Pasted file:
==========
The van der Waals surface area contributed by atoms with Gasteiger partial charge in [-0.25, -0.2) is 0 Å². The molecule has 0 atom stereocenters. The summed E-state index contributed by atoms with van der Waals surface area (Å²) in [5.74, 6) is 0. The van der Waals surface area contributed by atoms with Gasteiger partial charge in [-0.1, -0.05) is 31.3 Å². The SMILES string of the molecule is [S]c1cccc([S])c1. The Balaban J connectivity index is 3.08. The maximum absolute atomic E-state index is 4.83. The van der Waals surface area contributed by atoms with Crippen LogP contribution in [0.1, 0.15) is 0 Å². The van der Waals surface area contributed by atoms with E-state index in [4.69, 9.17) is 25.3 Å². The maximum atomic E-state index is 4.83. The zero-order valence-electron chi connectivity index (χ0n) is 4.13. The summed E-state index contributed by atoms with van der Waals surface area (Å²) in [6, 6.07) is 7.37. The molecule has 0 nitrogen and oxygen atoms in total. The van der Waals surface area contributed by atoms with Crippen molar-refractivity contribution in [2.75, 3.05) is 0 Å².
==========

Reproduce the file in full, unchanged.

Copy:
The van der Waals surface area contributed by atoms with Gasteiger partial charge in [-0.25, -0.2) is 0 Å². The molecule has 0 atom stereocenters. The summed E-state index contributed by atoms with van der Waals surface area (Å²) in [5.74, 6) is 0. The van der Waals surface area contributed by atoms with Gasteiger partial charge in [-0.1, -0.05) is 31.3 Å². The SMILES string of the molecule is [S]c1cccc([S])c1. The Balaban J connectivity index is 3.08. The maximum absolute atomic E-state index is 4.83. The van der Waals surface area contributed by atoms with Crippen LogP contribution in [0.1, 0.15) is 0 Å². The van der Waals surface area contributed by atoms with E-state index in [4.69, 9.17) is 25.3 Å². The maximum atomic E-state index is 4.83. The zero-order valence-electron chi connectivity index (χ0n) is 4.13. The summed E-state index contributed by atoms with van der Waals surface area (Å²) in [6, 6.07) is 7.37. The molecule has 0 nitrogen and oxygen atoms in total. The van der Waals surface area contributed by atoms with Crippen molar-refractivity contribution in [2.75, 3.05) is 0 Å².